Date of Graduation

Winter 12-2012

Document Type

Thesis

Degree Name

Master of Arts in Interdisciplinary Studies (MAIS)

Department/Program

International Studies

First Advisor

Dr. Luis E. Bazan

Abstract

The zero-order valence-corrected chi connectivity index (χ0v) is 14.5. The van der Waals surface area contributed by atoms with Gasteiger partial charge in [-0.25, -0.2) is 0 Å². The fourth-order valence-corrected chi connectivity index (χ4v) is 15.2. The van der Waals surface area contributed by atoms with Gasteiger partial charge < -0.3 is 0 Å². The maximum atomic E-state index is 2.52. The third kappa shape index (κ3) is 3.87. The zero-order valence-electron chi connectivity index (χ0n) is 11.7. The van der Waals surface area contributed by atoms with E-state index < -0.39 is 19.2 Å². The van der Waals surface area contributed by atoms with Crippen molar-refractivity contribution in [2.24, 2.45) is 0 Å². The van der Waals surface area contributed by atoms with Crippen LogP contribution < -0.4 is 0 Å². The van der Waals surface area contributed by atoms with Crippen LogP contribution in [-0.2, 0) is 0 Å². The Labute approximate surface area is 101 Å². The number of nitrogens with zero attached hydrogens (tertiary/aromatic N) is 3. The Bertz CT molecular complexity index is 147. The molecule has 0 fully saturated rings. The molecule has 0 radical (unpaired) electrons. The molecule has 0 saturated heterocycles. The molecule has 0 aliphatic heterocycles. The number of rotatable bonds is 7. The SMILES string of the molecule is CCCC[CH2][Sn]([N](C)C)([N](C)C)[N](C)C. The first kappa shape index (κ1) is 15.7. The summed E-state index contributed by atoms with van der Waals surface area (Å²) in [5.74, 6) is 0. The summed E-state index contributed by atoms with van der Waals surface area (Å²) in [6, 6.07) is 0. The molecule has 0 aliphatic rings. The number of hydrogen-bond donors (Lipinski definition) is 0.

Presently, we are witnessing an unprecedented expansion of Western youth participating in short-term (1 to 2 week) international volunteering and service (IVS) programs in developing countries located predominantly in the Global South (Lough, 2012; Sherraden et al., 2008). Current academic literature around the impacts IVS has on receiving host communities in developing countries is highly controversial. This study utilizes ethnographic research, involving a combination of participant -observation and semi-structured interviews, to gain the perspectives of the Fijian Highland villagers from the IVS host community, on the positive and negative effects of hosting American (aged 14-18) participating in short-term (one-week) international volunteering and immersion service programs in their village since 1996. The findings from this research suggest that IVS programs utilizing adolescent American volunteers need to distance themselves from a goal of development aid to avoid creating negative outcomes for the IVS host community, resulting in a dependency culture, unsustainable development, and reinforcement of negative Western-culture stereotypes. Conversely, if IVS programs can transition their agenda to focus on a goal of intercultural understanding, where local IVS host community members and volunteers can engage in dialogue and group reflection activities, they will ultimately generate more positive, long- term sustainable benefits for both the community and the volunteers.

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